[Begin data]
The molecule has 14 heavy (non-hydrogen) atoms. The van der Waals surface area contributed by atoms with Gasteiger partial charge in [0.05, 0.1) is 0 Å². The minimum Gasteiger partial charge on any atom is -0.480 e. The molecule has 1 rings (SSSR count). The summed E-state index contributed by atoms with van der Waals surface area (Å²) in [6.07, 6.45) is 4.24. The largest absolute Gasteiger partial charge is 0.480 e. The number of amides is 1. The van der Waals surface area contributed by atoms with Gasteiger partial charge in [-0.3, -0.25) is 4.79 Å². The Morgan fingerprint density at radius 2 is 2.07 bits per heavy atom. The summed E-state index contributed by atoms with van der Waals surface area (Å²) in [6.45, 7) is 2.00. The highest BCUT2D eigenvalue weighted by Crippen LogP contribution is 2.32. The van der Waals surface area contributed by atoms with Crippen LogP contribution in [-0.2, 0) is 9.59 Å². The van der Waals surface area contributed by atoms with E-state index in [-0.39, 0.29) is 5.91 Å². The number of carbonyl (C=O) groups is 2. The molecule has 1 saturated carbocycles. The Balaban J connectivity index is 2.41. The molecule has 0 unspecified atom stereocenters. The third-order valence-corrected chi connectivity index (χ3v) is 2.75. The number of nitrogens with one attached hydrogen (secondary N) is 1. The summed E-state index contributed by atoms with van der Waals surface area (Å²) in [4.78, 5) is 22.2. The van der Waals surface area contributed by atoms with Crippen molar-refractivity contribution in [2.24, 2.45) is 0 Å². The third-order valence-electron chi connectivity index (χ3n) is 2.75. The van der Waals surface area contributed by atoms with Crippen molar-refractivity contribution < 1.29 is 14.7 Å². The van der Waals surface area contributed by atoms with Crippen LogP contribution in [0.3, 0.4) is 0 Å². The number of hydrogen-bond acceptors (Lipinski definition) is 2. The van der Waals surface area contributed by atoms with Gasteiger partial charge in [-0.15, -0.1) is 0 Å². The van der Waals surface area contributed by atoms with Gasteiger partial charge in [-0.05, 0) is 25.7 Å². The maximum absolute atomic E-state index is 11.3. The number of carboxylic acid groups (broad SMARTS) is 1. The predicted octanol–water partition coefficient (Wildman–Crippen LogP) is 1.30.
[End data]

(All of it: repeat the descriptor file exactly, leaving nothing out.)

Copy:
The molecule has 14 heavy (non-hydrogen) atoms. The van der Waals surface area contributed by atoms with Gasteiger partial charge in [0.05, 0.1) is 0 Å². The minimum Gasteiger partial charge on any atom is -0.480 e. The molecule has 1 rings (SSSR count). The summed E-state index contributed by atoms with van der Waals surface area (Å²) in [6.07, 6.45) is 4.24. The largest absolute Gasteiger partial charge is 0.480 e. The number of amides is 1. The van der Waals surface area contributed by atoms with Gasteiger partial charge in [-0.3, -0.25) is 4.79 Å². The Morgan fingerprint density at radius 2 is 2.07 bits per heavy atom. The summed E-state index contributed by atoms with van der Waals surface area (Å²) in [6.45, 7) is 2.00. The highest BCUT2D eigenvalue weighted by Crippen LogP contribution is 2.32. The van der Waals surface area contributed by atoms with Crippen LogP contribution in [-0.2, 0) is 9.59 Å². The van der Waals surface area contributed by atoms with E-state index in [-0.39, 0.29) is 5.91 Å². The number of carbonyl (C=O) groups is 2. The molecule has 1 saturated carbocycles. The Balaban J connectivity index is 2.41. The molecule has 0 unspecified atom stereocenters. The third-order valence-corrected chi connectivity index (χ3v) is 2.75. The number of nitrogens with one attached hydrogen (secondary N) is 1. The summed E-state index contributed by atoms with van der Waals surface area (Å²) in [4.78, 5) is 22.2. The van der Waals surface area contributed by atoms with Crippen molar-refractivity contribution in [2.24, 2.45) is 0 Å². The third-order valence-electron chi connectivity index (χ3n) is 2.75. The van der Waals surface area contributed by atoms with Crippen molar-refractivity contribution < 1.29 is 14.7 Å². The van der Waals surface area contributed by atoms with Crippen LogP contribution in [0.3, 0.4) is 0 Å². The number of hydrogen-bond acceptors (Lipinski definition) is 2. The van der Waals surface area contributed by atoms with Gasteiger partial charge in [-0.15, -0.1) is 0 Å². The van der Waals surface area contributed by atoms with Gasteiger partial charge in [-0.05, 0) is 25.7 Å². The maximum absolute atomic E-state index is 11.3. The number of carboxylic acid groups (broad SMARTS) is 1. The predicted octanol–water partition coefficient (Wildman–Crippen LogP) is 1.30.